wtf do you fags learn during 5 years while studying a bachelor in literature?
isn't that just a glorified history of literature degree?
i mean you also read literature in addition to studying the history
criticism/analysis/interpretation/etc. not all readings are created equal. someone who studies reading and reads a lot reads better than the average person despite the common misconception that everyone can "read"
>5 years for bachelor
well, I guess that's under literaly criticism, but I'm sure it would take at best one semester and at worst one year to really learn it properly.
My college has licenciature in literature and is pretty much history of literature with a few bits of literary criticism and some writting workshops.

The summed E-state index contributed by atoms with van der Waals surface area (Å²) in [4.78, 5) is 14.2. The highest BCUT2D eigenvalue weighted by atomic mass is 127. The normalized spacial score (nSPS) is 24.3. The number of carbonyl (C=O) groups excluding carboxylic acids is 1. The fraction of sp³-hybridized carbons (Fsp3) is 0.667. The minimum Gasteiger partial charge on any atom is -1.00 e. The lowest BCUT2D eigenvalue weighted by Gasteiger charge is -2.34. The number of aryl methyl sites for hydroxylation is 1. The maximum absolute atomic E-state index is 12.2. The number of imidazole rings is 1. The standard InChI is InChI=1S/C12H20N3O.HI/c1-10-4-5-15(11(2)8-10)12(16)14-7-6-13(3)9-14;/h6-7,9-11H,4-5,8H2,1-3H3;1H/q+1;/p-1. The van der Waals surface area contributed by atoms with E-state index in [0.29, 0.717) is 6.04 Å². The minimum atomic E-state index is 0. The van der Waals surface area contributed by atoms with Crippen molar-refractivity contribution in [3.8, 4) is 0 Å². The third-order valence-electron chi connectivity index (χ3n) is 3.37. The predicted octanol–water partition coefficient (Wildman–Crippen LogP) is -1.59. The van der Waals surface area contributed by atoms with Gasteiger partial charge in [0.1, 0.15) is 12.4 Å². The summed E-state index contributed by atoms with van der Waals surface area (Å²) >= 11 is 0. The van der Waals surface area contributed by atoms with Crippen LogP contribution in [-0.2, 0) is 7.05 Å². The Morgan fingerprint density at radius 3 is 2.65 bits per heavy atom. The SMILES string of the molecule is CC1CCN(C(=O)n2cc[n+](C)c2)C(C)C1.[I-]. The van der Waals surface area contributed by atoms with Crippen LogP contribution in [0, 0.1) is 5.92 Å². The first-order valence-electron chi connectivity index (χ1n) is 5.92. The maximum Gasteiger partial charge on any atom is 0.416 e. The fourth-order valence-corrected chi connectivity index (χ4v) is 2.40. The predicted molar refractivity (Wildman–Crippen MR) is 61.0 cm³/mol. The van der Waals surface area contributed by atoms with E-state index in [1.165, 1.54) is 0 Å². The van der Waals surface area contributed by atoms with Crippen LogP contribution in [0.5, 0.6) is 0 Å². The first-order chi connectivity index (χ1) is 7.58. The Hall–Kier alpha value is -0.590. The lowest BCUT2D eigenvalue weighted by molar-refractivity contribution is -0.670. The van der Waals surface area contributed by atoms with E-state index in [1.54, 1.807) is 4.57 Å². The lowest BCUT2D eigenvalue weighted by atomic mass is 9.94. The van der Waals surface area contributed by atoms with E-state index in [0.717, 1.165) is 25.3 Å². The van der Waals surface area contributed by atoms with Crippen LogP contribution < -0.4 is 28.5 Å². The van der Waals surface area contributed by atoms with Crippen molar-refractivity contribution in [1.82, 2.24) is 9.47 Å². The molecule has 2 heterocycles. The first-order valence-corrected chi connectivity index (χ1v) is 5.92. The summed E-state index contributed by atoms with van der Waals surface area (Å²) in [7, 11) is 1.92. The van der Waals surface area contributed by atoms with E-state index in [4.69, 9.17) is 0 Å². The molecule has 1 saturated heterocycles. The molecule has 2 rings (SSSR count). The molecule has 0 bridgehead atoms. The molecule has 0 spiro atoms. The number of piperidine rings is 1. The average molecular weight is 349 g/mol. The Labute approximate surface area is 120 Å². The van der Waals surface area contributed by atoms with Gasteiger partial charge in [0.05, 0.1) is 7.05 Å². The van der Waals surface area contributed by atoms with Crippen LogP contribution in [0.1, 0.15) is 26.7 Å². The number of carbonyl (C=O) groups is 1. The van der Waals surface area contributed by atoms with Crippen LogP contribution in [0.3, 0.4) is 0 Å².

>but I'm sure it would take at best one semester and at worst one year to really learn it properly.
not really, there's a shitton of literature and a shitton of criticism. that's why there are people who spend their entire lives doing it.
writing workshops should not fall under an english/literature degree.
>writing workshops should not fall under a lit degree
I want to get a lit degree because I used to think they should teach you how to write.
if It's just a glorified history of literature degree, I rather just pirate the TTC courses about literature history.
>writing workshops should not fall under an english/literature degree.
writing literature and reading literature fall equally under the scholastic umbrella of literature
if you get a degree in lit never having picked up the pen then i guess good job on graduating from the university of phoenix
writing workshops are geared for creative writing., which is the providence of a MFA.
a literature degree teaches you how to write academic papers and criticism but there shouldn't be dedicated "writing" classes since it assumes you know enough to pick it up along the way.
you should get a degree on what interests you and/or gets you a job depending on your priorities/life circumstances